Figure 2
Figure 2
Right hepatic artery aneurysm and inflammatory mass shown in coronal section on CT.
Figure 3
Figure 3
Pre-embolisation.
Outcome and follow-up
After embolisation his jaundice improved (despite a slight initial rise in alkaline phosphatase thought to be secondary to a mild degree of ischaemic hepatitis), and the patient was discharged home after a period of rehabilitation. A repeat CT scan showed no filling of the aneurysm and occlusion of the right hepatic artery with normal liver parenchyma. The inflammatory phlegmon had almost resolved although there was still a degree of intrahepatic duct dilatation and his jaundice did not fully resolve. The patient was well and putting on weight at 3-month follow-up.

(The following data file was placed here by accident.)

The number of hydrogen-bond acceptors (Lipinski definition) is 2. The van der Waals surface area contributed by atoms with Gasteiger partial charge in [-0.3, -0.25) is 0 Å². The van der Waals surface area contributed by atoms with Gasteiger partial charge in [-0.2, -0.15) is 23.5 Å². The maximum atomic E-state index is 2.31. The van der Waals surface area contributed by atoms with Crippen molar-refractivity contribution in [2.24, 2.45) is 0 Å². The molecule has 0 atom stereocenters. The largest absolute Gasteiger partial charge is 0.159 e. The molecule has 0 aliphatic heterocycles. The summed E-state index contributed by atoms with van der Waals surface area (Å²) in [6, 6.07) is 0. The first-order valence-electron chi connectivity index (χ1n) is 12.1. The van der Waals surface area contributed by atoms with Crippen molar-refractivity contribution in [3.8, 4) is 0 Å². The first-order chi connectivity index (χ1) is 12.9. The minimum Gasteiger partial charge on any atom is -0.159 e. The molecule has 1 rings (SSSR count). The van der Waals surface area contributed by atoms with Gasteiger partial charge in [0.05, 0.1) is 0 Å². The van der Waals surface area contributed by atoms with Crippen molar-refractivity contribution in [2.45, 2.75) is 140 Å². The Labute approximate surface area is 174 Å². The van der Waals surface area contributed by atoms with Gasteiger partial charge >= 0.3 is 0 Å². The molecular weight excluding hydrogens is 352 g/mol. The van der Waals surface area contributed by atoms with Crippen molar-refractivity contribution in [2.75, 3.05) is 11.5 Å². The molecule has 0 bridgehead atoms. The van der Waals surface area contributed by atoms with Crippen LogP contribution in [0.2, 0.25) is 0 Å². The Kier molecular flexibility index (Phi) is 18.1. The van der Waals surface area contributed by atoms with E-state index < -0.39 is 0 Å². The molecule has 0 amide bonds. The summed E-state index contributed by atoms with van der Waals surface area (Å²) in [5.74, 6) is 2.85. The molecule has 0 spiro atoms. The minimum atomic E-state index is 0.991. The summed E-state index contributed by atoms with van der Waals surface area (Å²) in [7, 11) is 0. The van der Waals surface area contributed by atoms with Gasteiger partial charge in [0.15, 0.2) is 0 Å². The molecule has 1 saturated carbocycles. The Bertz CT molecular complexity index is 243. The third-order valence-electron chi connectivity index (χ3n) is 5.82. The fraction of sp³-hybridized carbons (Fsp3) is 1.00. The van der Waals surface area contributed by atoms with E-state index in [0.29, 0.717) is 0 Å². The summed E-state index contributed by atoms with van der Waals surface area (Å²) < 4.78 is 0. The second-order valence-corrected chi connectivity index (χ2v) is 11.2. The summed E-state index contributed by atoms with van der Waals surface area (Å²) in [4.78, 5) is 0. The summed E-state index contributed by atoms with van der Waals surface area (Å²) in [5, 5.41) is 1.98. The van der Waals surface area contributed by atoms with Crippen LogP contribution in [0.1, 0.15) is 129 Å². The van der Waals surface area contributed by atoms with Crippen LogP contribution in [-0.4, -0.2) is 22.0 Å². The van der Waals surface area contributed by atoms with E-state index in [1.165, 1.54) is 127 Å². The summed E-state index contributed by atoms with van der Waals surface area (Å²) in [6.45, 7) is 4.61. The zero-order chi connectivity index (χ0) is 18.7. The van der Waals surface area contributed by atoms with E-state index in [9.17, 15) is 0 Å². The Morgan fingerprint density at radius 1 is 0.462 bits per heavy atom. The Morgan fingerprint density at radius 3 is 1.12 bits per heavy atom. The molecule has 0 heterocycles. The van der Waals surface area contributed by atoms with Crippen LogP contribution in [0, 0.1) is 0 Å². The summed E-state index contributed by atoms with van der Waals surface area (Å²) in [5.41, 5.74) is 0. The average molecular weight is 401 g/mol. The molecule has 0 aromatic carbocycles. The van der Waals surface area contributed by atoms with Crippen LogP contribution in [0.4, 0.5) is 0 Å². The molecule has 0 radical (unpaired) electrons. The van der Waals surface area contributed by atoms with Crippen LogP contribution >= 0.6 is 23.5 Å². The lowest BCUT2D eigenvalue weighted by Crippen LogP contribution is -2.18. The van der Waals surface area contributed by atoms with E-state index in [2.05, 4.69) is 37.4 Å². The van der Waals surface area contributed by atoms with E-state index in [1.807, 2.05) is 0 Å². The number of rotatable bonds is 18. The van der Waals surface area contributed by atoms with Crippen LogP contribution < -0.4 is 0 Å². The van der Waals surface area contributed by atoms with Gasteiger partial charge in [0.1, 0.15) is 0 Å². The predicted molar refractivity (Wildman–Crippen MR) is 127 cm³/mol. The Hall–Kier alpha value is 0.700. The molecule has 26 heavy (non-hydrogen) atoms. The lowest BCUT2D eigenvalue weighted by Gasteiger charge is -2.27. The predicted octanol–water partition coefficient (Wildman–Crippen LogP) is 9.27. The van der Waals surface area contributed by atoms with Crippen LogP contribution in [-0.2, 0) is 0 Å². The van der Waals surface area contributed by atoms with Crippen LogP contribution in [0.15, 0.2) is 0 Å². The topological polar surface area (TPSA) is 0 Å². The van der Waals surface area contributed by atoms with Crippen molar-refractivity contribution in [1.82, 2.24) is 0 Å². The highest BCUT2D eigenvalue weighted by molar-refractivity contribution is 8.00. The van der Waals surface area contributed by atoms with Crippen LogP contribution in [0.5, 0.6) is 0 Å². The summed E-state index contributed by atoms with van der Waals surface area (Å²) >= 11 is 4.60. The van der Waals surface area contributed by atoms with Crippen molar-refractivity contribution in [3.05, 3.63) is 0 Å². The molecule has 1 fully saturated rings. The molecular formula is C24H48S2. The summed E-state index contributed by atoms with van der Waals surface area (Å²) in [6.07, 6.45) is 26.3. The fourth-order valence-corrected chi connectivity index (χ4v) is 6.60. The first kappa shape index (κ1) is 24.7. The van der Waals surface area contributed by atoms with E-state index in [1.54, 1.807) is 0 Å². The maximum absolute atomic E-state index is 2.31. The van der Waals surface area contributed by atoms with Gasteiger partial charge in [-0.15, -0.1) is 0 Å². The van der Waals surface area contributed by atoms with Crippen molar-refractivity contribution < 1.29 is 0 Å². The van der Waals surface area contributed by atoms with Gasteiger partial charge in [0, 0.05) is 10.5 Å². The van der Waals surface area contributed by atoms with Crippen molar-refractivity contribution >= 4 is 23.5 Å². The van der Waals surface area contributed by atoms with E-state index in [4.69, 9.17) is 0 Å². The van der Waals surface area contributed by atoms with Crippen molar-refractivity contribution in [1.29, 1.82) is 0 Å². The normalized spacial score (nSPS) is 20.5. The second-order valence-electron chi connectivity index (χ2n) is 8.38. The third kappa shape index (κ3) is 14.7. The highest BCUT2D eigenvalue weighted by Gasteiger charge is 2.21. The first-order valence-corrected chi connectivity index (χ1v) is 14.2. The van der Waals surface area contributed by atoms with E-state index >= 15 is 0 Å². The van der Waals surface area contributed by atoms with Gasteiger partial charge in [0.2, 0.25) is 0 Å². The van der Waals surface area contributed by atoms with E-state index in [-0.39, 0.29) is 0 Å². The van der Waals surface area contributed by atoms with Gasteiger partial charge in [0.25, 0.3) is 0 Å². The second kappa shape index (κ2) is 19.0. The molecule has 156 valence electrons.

Right hepatic artery aneurysm is uncommon. The incidence of all visceral artery aneurysms is thought to be 1%, with hepatic artery aneurysm forming approximately 20% of this group.13 A recent review of experience with visceral artery aneurysms in 1 centre over 25 years yielded 55 cases, of which 7 were common hepatic and none were right hepatic.4 Estimates of incidence are difficult to ascertain on review of the literature, as due to the infrequency of the occurrence each series reporting on visceral artery aneurysms contained different types of aneurysm, including splenic, mesenteric, common hepatic and left hepatic. In addition they can be subdivided into true or false and intrahepatic or extrahepatic, and the pathogenesis is not well known. Various different aetiologies have also been described. Atherosclerosis is thought to be a secondary event1 and the causes reported in the literature include trauma, which is often iatrogenic following surgical or percutaneous hepatobiliary procedures, congenital disorders, immunosuppression and neoplasia, inflammatory disorders such as pancreatitis and infection.59 A further problem with the estimation of incidence is that many hepatic artery aneurysms are asymptomatic and incidence may appear to be increasing due to the increased frequency of CT scanning, particularly following blunt abdominal trauma.9